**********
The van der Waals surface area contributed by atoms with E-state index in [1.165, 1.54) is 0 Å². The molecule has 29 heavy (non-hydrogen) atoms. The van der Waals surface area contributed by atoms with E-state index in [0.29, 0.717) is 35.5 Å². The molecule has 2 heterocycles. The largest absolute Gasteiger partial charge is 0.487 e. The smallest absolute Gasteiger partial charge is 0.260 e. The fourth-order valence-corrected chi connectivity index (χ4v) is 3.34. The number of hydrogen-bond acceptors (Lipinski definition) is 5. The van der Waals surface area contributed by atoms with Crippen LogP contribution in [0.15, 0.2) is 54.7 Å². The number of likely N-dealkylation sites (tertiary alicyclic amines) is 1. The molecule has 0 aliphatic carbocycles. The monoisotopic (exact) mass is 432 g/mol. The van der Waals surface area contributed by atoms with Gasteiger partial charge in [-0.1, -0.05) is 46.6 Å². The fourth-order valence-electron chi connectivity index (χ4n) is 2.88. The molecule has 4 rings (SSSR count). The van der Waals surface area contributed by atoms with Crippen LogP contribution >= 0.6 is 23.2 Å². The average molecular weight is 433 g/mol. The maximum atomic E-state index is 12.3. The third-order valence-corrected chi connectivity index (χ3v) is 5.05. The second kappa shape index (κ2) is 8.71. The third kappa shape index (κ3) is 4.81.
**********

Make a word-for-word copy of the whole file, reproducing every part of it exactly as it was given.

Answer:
The van der Waals surface area contributed by atoms with E-state index in [1.165, 1.54) is 0 Å². The molecule has 29 heavy (non-hydrogen) atoms. The van der Waals surface area contributed by atoms with E-state index in [0.29, 0.717) is 35.5 Å². The molecule has 2 heterocycles. The largest absolute Gasteiger partial charge is 0.487 e. The smallest absolute Gasteiger partial charge is 0.260 e. The fourth-order valence-corrected chi connectivity index (χ4v) is 3.34. The number of hydrogen-bond acceptors (Lipinski definition) is 5. The van der Waals surface area contributed by atoms with Crippen LogP contribution in [0.15, 0.2) is 54.7 Å². The number of likely N-dealkylation sites (tertiary alicyclic amines) is 1. The molecule has 0 aliphatic carbocycles. The monoisotopic (exact) mass is 432 g/mol. The van der Waals surface area contributed by atoms with Gasteiger partial charge in [-0.1, -0.05) is 46.6 Å². The fourth-order valence-electron chi connectivity index (χ4n) is 2.88. The molecule has 4 rings (SSSR count). The van der Waals surface area contributed by atoms with Crippen LogP contribution >= 0.6 is 23.2 Å². The average molecular weight is 433 g/mol. The maximum atomic E-state index is 12.3. The third-order valence-corrected chi connectivity index (χ3v) is 5.05. The second kappa shape index (κ2) is 8.71. The third kappa shape index (κ3) is 4.81.